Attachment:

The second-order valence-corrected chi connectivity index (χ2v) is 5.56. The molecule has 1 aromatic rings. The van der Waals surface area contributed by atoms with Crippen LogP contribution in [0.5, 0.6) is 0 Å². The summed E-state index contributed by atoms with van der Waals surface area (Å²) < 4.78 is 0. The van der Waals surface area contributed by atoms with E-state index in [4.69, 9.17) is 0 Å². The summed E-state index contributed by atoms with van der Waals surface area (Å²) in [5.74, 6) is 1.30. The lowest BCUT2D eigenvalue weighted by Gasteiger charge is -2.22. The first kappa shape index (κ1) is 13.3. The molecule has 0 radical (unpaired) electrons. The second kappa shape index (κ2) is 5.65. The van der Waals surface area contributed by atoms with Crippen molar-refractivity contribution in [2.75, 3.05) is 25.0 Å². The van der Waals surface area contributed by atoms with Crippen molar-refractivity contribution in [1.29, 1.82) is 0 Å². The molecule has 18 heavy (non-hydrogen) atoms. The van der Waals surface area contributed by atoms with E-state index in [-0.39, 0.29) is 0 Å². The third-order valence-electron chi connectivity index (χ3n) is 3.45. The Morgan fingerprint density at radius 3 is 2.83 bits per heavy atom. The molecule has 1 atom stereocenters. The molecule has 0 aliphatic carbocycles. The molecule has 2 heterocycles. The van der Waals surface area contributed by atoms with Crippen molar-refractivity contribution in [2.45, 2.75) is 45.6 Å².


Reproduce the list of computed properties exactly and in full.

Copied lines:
The second-order valence-corrected chi connectivity index (χ2v) is 5.56. The molecule has 1 aromatic rings. The van der Waals surface area contributed by atoms with Crippen LogP contribution in [0.5, 0.6) is 0 Å². The summed E-state index contributed by atoms with van der Waals surface area (Å²) < 4.78 is 0. The van der Waals surface area contributed by atoms with E-state index in [4.69, 9.17) is 0 Å². The summed E-state index contributed by atoms with van der Waals surface area (Å²) in [5.74, 6) is 1.30. The lowest BCUT2D eigenvalue weighted by Gasteiger charge is -2.22. The first kappa shape index (κ1) is 13.3. The molecule has 0 radical (unpaired) electrons. The second kappa shape index (κ2) is 5.65. The van der Waals surface area contributed by atoms with Crippen molar-refractivity contribution in [2.75, 3.05) is 25.0 Å². The van der Waals surface area contributed by atoms with Crippen molar-refractivity contribution in [1.29, 1.82) is 0 Å². The molecule has 18 heavy (non-hydrogen) atoms. The van der Waals surface area contributed by atoms with E-state index in [-0.39, 0.29) is 0 Å². The third-order valence-electron chi connectivity index (χ3n) is 3.45. The Morgan fingerprint density at radius 3 is 2.83 bits per heavy atom. The molecule has 1 atom stereocenters. The molecule has 0 aliphatic carbocycles. The molecule has 2 heterocycles. The van der Waals surface area contributed by atoms with Crippen molar-refractivity contribution in [2.45, 2.75) is 45.6 Å².